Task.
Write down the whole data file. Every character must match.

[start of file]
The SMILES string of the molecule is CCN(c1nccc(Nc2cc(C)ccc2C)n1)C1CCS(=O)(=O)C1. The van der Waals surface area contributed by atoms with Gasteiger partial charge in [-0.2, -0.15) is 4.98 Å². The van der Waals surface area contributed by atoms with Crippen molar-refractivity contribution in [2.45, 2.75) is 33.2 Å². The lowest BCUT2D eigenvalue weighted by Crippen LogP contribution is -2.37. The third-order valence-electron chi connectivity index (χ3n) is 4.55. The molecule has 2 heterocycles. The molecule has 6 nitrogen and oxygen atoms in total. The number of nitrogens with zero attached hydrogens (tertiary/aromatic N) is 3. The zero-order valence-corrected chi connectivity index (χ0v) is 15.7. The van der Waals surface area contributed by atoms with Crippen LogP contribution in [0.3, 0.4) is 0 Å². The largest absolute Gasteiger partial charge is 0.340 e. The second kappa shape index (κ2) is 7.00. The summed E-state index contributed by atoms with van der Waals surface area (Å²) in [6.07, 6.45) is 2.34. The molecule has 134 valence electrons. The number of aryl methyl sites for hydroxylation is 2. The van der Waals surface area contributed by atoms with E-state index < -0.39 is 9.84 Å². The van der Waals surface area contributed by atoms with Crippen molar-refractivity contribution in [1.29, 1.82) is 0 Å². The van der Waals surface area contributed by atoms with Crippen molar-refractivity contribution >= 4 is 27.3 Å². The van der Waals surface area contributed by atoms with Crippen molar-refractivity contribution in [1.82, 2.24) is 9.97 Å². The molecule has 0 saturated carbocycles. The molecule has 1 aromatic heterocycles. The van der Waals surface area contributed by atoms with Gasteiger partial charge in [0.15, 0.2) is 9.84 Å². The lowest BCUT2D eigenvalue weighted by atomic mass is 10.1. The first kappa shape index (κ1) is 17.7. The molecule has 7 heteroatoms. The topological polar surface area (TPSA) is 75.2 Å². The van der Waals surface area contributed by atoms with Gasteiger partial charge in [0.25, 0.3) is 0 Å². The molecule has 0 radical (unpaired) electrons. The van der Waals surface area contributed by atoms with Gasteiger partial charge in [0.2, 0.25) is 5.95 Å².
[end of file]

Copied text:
The SMILES string of the molecule is CCN(c1nccc(Nc2cc(C)ccc2C)n1)C1CCS(=O)(=O)C1. The van der Waals surface area contributed by atoms with Gasteiger partial charge in [-0.2, -0.15) is 4.98 Å². The van der Waals surface area contributed by atoms with Crippen molar-refractivity contribution in [2.45, 2.75) is 33.2 Å². The lowest BCUT2D eigenvalue weighted by Crippen LogP contribution is -2.37. The third-order valence-electron chi connectivity index (χ3n) is 4.55. The molecule has 2 heterocycles. The molecule has 6 nitrogen and oxygen atoms in total. The number of nitrogens with zero attached hydrogens (tertiary/aromatic N) is 3. The zero-order valence-corrected chi connectivity index (χ0v) is 15.7. The van der Waals surface area contributed by atoms with Crippen LogP contribution in [0.3, 0.4) is 0 Å². The largest absolute Gasteiger partial charge is 0.340 e. The second kappa shape index (κ2) is 7.00. The summed E-state index contributed by atoms with van der Waals surface area (Å²) in [6.07, 6.45) is 2.34. The molecule has 134 valence electrons. The number of aryl methyl sites for hydroxylation is 2. The van der Waals surface area contributed by atoms with E-state index < -0.39 is 9.84 Å². The van der Waals surface area contributed by atoms with Crippen molar-refractivity contribution in [1.29, 1.82) is 0 Å². The van der Waals surface area contributed by atoms with Crippen molar-refractivity contribution >= 4 is 27.3 Å². The van der Waals surface area contributed by atoms with Crippen molar-refractivity contribution in [1.82, 2.24) is 9.97 Å². The molecule has 0 saturated carbocycles. The molecule has 1 aromatic heterocycles. The van der Waals surface area contributed by atoms with Gasteiger partial charge in [0.15, 0.2) is 9.84 Å². The lowest BCUT2D eigenvalue weighted by atomic mass is 10.1. The first kappa shape index (κ1) is 17.7. The molecule has 7 heteroatoms. The topological polar surface area (TPSA) is 75.2 Å². The van der Waals surface area contributed by atoms with Gasteiger partial charge in [0.25, 0.3) is 0 Å². The molecule has 0 radical (unpaired) electrons. The van der Waals surface area contributed by atoms with Gasteiger partial charge in [0.2, 0.25) is 5.95 Å².